Where to Dine on New Year’s Eve in Brooklyn


Believe it or not, there’s a happy medium between being nose to armpit at some cacophonous club with hundreds of novelty eyeglass-wearing, noisemaker-tooting, Bacardi-soused revelers, and duking it out with other inveterate New Year’s Eve shut-ins, over the last box of frozen poppers at the grocery store. Going the restaurant route is still legitimately social (with the benefit of at least a half-foot buffer between you and other tables), you’ll actually be able to carry on some semblance of a conversation (save a break to watch the ball drop on TV), and best of all, you’ll have quick and easy access to alcohol, as well as pretty terrific—read: not flash frozen—food.

Brooklyn Winery: Keep it classy this New Year’s Eve by getting sloshed on vino rather than plowed on well drinks, during Brooklyn Winery’s New Orleans-themed celebration. As opposed to throbbing house music, expect funky, boisterous beats from the Underground Horns brass band, and instead of pigs in blankets, anticipate Big Easy-styled hors d’oeuvres, including jambalaya croquettes, mini muffalettas, blackened catfish, fried okra and pralines.
213 N 8th Street, Williamsburg

Brucie: You only have one Valentine’s Day and one New Year’s Eve left to spend at beloved Cobble Hill trattoria, Brucie, before it closes for good on February 15th. So party like it’s 1949 during a throwback bash complete with rose radishes, shrimp a la russe, filet of sole, parisienne potatoes, butter crisp rolls, strawberries romanoff, passed canapés, a glass of bubbly and two cocktails, all for only $50pp.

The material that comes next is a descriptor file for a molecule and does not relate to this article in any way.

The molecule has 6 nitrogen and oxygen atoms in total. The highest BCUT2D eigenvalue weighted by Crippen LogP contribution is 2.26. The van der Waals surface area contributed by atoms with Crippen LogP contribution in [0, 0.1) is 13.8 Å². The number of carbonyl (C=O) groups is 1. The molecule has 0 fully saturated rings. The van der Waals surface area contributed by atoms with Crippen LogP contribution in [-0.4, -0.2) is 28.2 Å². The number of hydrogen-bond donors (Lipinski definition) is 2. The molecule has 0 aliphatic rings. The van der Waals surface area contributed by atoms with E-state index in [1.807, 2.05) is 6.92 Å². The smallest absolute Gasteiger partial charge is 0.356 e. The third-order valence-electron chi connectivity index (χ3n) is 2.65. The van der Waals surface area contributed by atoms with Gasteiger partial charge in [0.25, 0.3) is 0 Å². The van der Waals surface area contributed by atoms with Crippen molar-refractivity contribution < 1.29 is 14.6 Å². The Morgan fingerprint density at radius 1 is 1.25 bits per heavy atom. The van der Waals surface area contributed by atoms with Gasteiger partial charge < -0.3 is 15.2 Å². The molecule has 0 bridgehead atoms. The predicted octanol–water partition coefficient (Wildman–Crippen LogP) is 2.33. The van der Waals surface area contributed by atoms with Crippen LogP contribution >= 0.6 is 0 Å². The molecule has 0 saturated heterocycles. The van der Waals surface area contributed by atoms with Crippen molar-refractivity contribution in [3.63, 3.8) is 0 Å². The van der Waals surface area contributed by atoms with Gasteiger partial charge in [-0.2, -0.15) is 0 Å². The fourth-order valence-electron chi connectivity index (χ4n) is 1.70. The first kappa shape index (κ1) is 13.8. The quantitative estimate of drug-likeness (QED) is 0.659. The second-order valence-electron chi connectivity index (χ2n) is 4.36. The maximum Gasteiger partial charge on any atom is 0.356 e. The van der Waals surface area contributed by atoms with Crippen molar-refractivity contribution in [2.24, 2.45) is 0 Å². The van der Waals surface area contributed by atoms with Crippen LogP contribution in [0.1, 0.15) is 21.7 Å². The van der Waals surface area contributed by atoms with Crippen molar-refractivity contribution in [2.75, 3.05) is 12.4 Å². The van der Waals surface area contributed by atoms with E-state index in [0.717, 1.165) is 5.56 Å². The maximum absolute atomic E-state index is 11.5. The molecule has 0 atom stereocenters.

234 Court Street, Cobble Hill

French Louie: Balloons and streamers will vivify the brass and glass at snazzy French Louie on New Year’s Eve. Commanding $95 for early seatings and $115 after 9pm, a three-course menu features multiple options like crispy veal sweetbreads or sturgeon tartare for starters, followed by bouillabaisse, cassoulet or duck au poivre, and chocolate almond gateau or baba au rhum for dessert.
320 Atlantic Avenue, Boerum Hill

Cozinha Latina: At $50 for an unprecedented 13 courses (including pao de queijo, queso fundido, beef carpaccio, piri piri chicken wings, pork riblets, banana leaf-steamed rice cakes and oyster pastels), it’s impossible to eat this cheap anywhere in NYC anymore, let alone on New Year’s Eve. So go ahead and fork over the extra $10 for the later seating, and its champagne toast, party favors, and live viewing of the ball drop.
37 Greenpoint Avenue, Greenpoint

Atrium DUMBO: Established in 1977, only 150 people throughout the US have earned a Master Sommelier certification, and one of them—Alexander LaPratt—just happens to work at Brooklyn’s own Atrium. So when asked if you’d like the optional wine pairings, to accompany a NYE prix fixe of black truffle-dusted lobster cappuccino, Hudson Valley foie gras torchon and New Zealand venison loin, your answer should be an unqualified yes.
15 Main Street, DUMBO

Insa: Having literally just opened, there are no specific holiday plans at the modern Korean Insa per se. But in addition to its interactive, party-ready menu of ssam, sizzling barbecue, pitchers of beer and magnums of champagne, it boasts multiple karaoke rooms, so you can make good on your standing resolution to dance like nobody’s watching and sing like no one’s listening—except 100 or so of your newest, soju-drunk friends.
328 Douglass Street, Gowanus


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